IMOG for 2D-HP-model
We implemented the IMO algorithm with a greedy algorithm as a local search strategy for the 2D-HP-model protein folding problem as follows (including IMOG procedure, encoding scheme, fitness function, and improved solid phase strategy):
IMOG procedure
- Step 1)
Initialize populations of ions (anions and cations) with random position, each position of an ion is a candidate for the protein folding.
- Step 2)
Estimate the fitness of each ion using energy of the 2D-HP-model according to the Eq. (9).
- Step 3)
Update the global best solution Abest and Cbest according to the fitness calculation results.
- Step 4)
- Step 5)
If the solid phase condition was satisfied, the solid phase strategies were executed.
- Step 6)
Repeat steps 2–5 until the stop criterion has been met. Consequently, the best protein folding was obtained.
Encoding scheme
Fitness function
Improved solid phase strategy
where CbestFitNum and AbestFitNum are the numbers for the global best solution of cation/anion not yet changed. SolidNum is a parameter setting for how many times the CbestFitNum and AbestFitNum were not yet changed.
Results
Data sets
First benchmark of amino acids sequences in HP model [9]
Sequence | length | E ^{*1} | Amino acids sequence^{*2} |
---|---|---|---|
1 | 20 | -15 | (101001)_{2}0110(01)_{2} |
2 | 24 | −17 | 1(100)_{2}1(001)_{5}1 |
3 | 25 | −12 | (001)_{2}(100001)_{3}1 |
4 | 36 | −24 | 0(0011)_{2}(0)_{5}(1)_{7}(001100)_{2}100 |
5 | 48 | −43 | 001(0011)_{2}(0)_{5}(1)_{10}(0)_{6}(1100)_{2}100(1)_{5} |
6 | 50 | −41 | 1(10)_{4}(1)_{4}(0100)_{3}00(1000)_{2}10111(10)_{4}11 |
7 | 60 | – | 001110(1)_{8}000(1)_{10}01000(1)_{12}(0)_{4}(1)_{4}011010 |
8 | 64 | – | (1)_{12}(01)_{2}0(1100)_{2}(1001)_{2}(100)_{2}(1100)_{2}(10)_{2}(1)_{12} |
Second benchmark of amino acids sequences in HP model [21]
Sequence | length | E ^{*1} | Amino acids sequence^{*2} |
---|---|---|---|
1 | 12 | −11 | 1(10)_{5}1 |
2 | 14 | −11 | 1100(10)_{5} |
3 | 14 | −11 | 1(100)_{2}(10)_{3}1 |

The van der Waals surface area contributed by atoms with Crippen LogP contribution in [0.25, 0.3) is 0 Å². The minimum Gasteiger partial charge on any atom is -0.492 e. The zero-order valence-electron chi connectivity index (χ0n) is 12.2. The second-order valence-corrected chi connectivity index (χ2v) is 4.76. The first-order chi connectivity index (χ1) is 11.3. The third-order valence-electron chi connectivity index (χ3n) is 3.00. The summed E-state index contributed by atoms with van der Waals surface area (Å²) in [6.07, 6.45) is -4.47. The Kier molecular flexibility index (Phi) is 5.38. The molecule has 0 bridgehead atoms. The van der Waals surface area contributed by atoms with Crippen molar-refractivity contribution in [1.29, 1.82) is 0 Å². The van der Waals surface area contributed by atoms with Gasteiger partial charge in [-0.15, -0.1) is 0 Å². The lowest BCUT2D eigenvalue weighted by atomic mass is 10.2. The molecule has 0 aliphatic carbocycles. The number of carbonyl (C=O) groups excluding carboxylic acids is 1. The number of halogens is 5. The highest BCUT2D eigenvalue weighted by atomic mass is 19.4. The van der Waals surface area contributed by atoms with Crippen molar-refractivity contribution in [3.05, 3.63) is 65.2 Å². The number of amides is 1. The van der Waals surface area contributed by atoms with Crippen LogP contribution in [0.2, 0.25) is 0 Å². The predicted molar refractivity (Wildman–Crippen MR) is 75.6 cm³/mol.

4 | 16 | −11 | 110(100)_{4}1 |
5 | 16 | −11 | 1(100)_{2}(10)_{3}010 |
6 | 17 | −11 | 1(100)_{5}1 |
7 | 17 | −17 | 1(11)_{7}11 |
8 | 20 | − 17 | 1(100)_{2}(10)_{3}(01)_{3}1 |
9 | 20 | −17 | 1(10)_{4}1(001)_{3}1 |
10 | 21 | −17 | 1(100)_{2}(10100)_{2}1011 |
11 | 21 | −17 | 110(100)_{2}(10)_{2}(100)_{2}11 |
12 | 21 | −17 | 1100(10)_{3}(01)_{2}(001)_{2}1 |
13 | 22 | −17 | 1(100)_{2}(10)_{3}(010)_{2}011 |
14 | 23 | −25 | 11(10)_{9}111 |
15 | 24 | −17 | 1(100)_{7}11 |
16 | 24 | −25 | 11(10)_{3}(01)_{7}11 |
17 | 24 | −25 | 11(10)_{4}(01)_{6}11 |
18 | 30 | −25 | 11(100)_{4}1(01001)_{2}00111 |
19 | 30 | −25 | 11(100)_{3}(10)_{2}(01)_{2}(001)_{3}11 |
20 | 37 | −29 | 11(100)_{3}(10)_{2}1(001)_{3}(0)_{5}(10)_{2}111 |
Parameter settings
The advantages of the IMOG algorithm is a fewer number of tuning parameters, only population size (e.g., number of anion and cation) and iteration size. Here, we set 100 for the numbers of anions and cations and 2000 for the iteration size in this study. Additionally, the mutation probability of a greedy algorithm for each point in the local search is 0.25.
Comparison of the best prediction
Comparison of algorithms studied here for optimal solutions
Sequence^{*1} | SGA | HGA | TS | ERS-GA | HHGA | IMOG |
---|---|---|---|---|---|---|
1 | −11 | −15 | −15 | −15 | − 15 | −15 |
2 | −10 | −13 | −17 | − 13 | − 17 | −17 |
3 | − 10 | − 10 | − 12 | −12 | − 12 | −12 |
4 | − 16 | −19 | − 24 | − 20 | − 23 | − 24 |
5 | −26 | −32 | − 40 | − 32 | − 41 | −40 |
6 | −21 | −23 | NA | −30 | −38 | −40 |
7 | −40 | − 46 | − 70 | − 55 | − 66 | − 67 |
8 | − 33 | −46 | −50 | − 47 | − 63 | − 69 |
Comparison of the best prediction results of IMO with MMA algorithm
Sequence*^{1} | MMA | IMOG | Sequence*^{1} | MMA | IMOG |
---|---|---|---|---|---|
1 | NA | −11 | 11 | −17 | −17 |
2 | −11 | −11 | 12 | −17 | −17 |
3 | −11 | −11 | 13 | −17 | −17 |
4 | −11 | −11 | 14 | −25 | −25 |
5 | −11 | −11 | 15 | −16 | −17 |
6 | −11 | −11 | 16 | −25 | − 25 |
7 | −17 | −17 | 17 | −25 | −25 |
8 | −17 | −17 | 18 | −24 | −25 |
9 | −17 | −17 | 19 | −24 | −25 |